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Wales pins its latest tourism drive to the Ryder
A billionaire's dream could attract golf's transatlantic
contest - and big economic benefits
John Cassy, The Guardian, 27 October 2000
A consortium fronted by former England cricketer Tony Lewis
and backed by the Welsh Development Agency will submit a bid tomorrow to the
Professional Golfers Association, the sport's governing body, to host the Ryder
Cup in Wales in 2009. The tournament between Europe and America takes place
once every two years.
If the Welsh bid wins, the consortium believes the
publicity and income generated by the appearance of the likes of Tiger Woods,
Lee Westwood and Serge Garcia at the lavishly constructed complex would place
Wales firmly on the golfing map and give a much-needed economic boost to the
At the centre of the bid is an unusual regeneration
project: the Celtic Manor leisure complex. Overlooking the remnants of Wales'
industrial heartland at the end of the M4 motorway near Newport, this leisure
centre has been built by Terry Matthews, the electronics billionaire. "There is
little doubt that hosting the Ryder Cup at Celtic Manor would greatly enhance
the profile of Wales internationally and assist in encouraging overseas firms
to invest in Wales," said Sir David Rowe Beddoe, chairman of the WDA.
The economic case for staging the tournament is compelling.
The last time Europe hosted the Ryder Cup was in 1997 at Valderrama, Spain, and
the local impact was significant. According to the PGA, the immediate economic
benefit to Spain was £52.2m. Spectators spent £33.5m in the
Andalucia region plus £8.5m in other parts of Spain. More than 70% of
spectator spend went into the local economy rather than just the event. Around
£11m was spent on accommodation and £10m on flights. Asked to rate
the importance of the Ryder Cup to the local economy, local businesses awarded
it 4.65 out of a possible 5.
The 2005 Ryder Cup is being held in Ireland and the local
minister for tourism, sport and recreation believes it will double the number
of golf tourists to the country over the next five years. In television terms
only football's world cup attracts more viewers, according to the Welsh
Mr Matthews earned his billion working in Canada but is
Welsh to the core. He was born on the hills that surround the course and is
determined that the world's top players will grace its greens. Celtic Manor has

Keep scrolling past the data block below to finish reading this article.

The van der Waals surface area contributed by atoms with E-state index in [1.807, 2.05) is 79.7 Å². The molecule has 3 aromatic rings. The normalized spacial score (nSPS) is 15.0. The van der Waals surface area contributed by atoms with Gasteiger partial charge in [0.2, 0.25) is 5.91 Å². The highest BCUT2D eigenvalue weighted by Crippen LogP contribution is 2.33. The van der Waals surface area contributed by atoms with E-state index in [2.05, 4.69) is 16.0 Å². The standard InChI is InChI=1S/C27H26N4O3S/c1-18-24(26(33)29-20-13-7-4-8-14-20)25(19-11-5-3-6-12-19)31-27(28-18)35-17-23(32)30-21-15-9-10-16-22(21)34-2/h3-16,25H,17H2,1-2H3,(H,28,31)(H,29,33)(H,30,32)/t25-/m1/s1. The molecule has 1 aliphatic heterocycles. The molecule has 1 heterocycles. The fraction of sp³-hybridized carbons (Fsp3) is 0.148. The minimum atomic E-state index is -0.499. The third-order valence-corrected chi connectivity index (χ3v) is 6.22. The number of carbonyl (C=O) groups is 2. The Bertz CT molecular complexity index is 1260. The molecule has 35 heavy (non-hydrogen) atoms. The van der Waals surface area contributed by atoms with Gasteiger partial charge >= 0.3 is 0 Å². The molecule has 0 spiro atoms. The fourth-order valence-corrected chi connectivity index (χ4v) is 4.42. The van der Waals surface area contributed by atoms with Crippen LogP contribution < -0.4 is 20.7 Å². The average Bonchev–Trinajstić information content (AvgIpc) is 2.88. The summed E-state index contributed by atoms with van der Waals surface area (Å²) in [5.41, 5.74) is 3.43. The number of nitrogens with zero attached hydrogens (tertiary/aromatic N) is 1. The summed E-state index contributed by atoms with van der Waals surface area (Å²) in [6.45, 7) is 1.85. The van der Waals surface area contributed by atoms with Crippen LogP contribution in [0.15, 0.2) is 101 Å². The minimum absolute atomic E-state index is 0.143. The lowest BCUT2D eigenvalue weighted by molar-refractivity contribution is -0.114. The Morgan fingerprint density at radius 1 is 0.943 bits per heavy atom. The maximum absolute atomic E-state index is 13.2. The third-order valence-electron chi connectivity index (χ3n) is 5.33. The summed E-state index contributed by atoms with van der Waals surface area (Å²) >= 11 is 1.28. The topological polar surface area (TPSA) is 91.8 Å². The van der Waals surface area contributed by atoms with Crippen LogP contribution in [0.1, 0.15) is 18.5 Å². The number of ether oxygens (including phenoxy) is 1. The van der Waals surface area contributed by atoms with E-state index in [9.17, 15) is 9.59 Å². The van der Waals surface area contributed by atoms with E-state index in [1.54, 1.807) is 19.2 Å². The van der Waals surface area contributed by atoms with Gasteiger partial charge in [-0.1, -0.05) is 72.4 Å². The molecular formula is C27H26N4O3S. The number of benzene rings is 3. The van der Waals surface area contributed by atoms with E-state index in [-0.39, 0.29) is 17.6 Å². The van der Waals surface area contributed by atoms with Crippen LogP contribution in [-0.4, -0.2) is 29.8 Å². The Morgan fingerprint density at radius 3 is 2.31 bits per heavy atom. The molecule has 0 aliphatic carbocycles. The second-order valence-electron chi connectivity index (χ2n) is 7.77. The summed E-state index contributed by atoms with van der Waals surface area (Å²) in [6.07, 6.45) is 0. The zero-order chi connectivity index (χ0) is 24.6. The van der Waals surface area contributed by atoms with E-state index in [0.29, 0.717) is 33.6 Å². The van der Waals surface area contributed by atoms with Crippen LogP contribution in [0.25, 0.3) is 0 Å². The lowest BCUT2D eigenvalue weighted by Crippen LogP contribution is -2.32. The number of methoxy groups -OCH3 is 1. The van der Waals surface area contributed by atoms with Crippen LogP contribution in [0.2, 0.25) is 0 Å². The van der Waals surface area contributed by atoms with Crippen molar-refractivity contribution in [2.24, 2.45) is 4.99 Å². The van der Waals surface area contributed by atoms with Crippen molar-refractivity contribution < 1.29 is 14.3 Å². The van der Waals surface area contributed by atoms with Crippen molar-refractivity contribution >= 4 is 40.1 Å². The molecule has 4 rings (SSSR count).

more than 400 hotel bedrooms and extensive conference facilities. More than
40,000 people attended the recent Welsh Open at the course.
The Welsh bid has an unlikely champion in Spain's Seve
Ballesteros: "[The Ryder Cup] should move around Europe and go to different
countries, and it's never been in Wales, so why not?" Actress Catherine Zeta
Jones and rock band Manic Street Preachers have offered to help.
The Wales bid is being advised by World Sport Group, the
company that brought the cricket world cup to England. Consultant Mair Stratton
says that the potential impact a Ryder Cup in Newport would have on Welsh golf
could be the defining factor.
"The right to host the tournament is not just about putting
on the best show, it's largely to do with how a Ryder Cup would help
development of the sport in the region.We believe we can build a very strong
case around the potential benefits for Welsh golf."
However, the Welsh consortium must negotiate some tricky
bunkers. Rival bids are being lodged by Scotland, Slaley Hall in Newcastle, a
course in Sweden and the PGA's own course at Caldas near Barcelona. The
greatest competition is likely to come from a Scotland bid being co-ordinated
by Glen Kirton, the man who masterminded the Euro 96 football tournament, and
Sweden, which has experienced a surge in interest in the sport.
A decision is expected in January. If the Wales bid wins,
they might even hear the roar of the Welsh dragon from the 19th hole at St
Andrews. more Ryder Cup
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